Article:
In the Tax Court's view, Congress intended the supervisory approval requirement to prevent the IRS from threatening unjustified penalties to encourage taxpayers to settle disputes and reasoned that an automatically-determined penalty which is never reviewed by a human being could hardly be considered a bargaining chip. Moreover, if supervisory approval were required for the substantial understatement penalty, the court found it difficult to conceive of what type of penalty would qualify for the exception in Code Sec. 6751(b)(2)(B). The Tax Court also found it difficult to imagine how the IRS would satisfy the approval requirement for a computer-generated penalty because there was no "individual making such determination" as described in Code Sec. 6751(b)(1).

For a discussion of the supervisory approval requirement, see Parker Tax ¶262,195.

Disclaimer: This publication does not, and is not intended to, provide legal, tax or accounting advice, and readers should consult their tax advisors concerning the application of tax laws to their particular situations. This analysis is not tax advice and is not intended or written to be used, and cannot be used, for purposes of avoiding tax penalties that may be imposed on any taxpayer. The information contained herein is general in nature and based on authorities that are subject to change. Parker Tax Publishing guarantees neither the accuracy nor completeness of any information and is not responsible for any errors or omissions, or for results obtained by others as a result of reliance upon such information. Parker Tax Publishing assumes no obligation to inform the reader of any changes in tax laws or other factors that could affect information contained herein.

Parker Tax Pro Library - An Affordable Professional Tax Research Solution.

Professional tax research

We hope you find our professional tax research articles comprehensive and informative. Parker Tax Pro Library gives you unlimited online access all of our past Biweekly Tax Bulletins, 22 volumes of expert analysis, 250 Client Letters, Bob Jennings Practice Aids, time saving election statements and our comprehensive, fully updated primary source library.

Parker Tax Research

Try Our Easy, Powerful Search Engine

A Professional Tax Research Solution that gives you instant access to 22 volumes of expert analysis and 185,000 authoritative source documents. But having access won’t help if you can’t quickly and easily find the materials that answer your questions. That’s where Parker’s search engine – and it’s uncanny knack for finding the right documents – comes into play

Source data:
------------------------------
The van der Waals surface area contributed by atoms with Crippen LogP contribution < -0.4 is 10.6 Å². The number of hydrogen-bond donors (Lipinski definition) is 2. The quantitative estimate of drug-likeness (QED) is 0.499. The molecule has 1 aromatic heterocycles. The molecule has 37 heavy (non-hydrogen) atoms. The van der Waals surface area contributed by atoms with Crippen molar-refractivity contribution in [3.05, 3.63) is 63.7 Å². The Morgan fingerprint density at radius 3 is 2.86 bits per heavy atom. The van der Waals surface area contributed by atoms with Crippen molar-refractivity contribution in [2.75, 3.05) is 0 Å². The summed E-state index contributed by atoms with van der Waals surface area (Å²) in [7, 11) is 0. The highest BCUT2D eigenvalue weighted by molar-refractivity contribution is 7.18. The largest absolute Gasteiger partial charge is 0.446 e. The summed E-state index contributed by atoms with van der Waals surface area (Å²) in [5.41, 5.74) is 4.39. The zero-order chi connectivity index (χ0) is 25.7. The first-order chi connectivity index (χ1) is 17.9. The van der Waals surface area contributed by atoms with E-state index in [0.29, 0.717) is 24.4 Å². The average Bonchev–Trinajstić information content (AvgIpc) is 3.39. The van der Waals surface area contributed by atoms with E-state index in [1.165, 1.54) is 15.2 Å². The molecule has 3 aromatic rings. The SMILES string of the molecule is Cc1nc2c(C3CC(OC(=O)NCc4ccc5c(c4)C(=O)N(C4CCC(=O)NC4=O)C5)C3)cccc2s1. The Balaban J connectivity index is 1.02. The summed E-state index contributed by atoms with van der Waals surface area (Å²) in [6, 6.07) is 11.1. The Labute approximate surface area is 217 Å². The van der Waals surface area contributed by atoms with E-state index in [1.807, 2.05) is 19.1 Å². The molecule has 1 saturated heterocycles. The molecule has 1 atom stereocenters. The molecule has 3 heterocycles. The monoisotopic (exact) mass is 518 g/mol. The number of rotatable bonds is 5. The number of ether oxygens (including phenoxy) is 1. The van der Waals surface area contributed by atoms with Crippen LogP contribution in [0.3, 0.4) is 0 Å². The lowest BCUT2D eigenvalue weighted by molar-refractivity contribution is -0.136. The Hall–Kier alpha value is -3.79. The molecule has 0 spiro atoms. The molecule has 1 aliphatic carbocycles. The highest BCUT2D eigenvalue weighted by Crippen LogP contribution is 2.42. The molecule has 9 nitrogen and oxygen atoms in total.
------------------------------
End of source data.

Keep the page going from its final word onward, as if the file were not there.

Things that take half a dozen steps in other products take two steps in ours. Search results come up instantly and browsing them is a cinch. So is linking from Parker’s analysis to practice aids and cited primary source documents. Parker’s powerful, user-friendly search engine ensures that you quickly find what you need every time you visit Our Tax Research Library.

Parker Tax Research Library

Dear Tax Professional,

My name is James Levey, and a few years back I founded a company named Kleinrock Publishing. I started Kleinrock out of frustration with the prohibitively high prices and difficult search engines of BNA, CCH, and RIA tax research products ... kind of reminiscent of the situation practitioners face today.

Now that Kleinrock has disappeared into CCH, prices are soaring again and ease-of-use has fallen by the wayside. The needs of smaller firms and sole practitioners are simply not being met.

To address the problem, I’ve partnered with a group of highly talented tax writers to create Parker Tax Publishing ... a company dedicated to the idea that comprehensive, authoritative tax information service can be both easy-to-use and highly affordable.

Our product, the Parker Tax Pro Library, is breathtaking in its scope. Check out the contents listing to the left to get a sense of all the valuable material you'll have access to when you subscribe.

Or better yet, take a minute to sign yourself up for a free trial, so you can experience first-hand just how easy it is to get results with the Pro Library!


James Levey

Parker Tax Pro Library - An Affordable Professional Tax Research Solution.

    ®2012-2019 Parker Tax Publishing. Use of content subject to Website Terms and Conditions.

IRS Codes and Regs
Tax Court Cases IRS guidance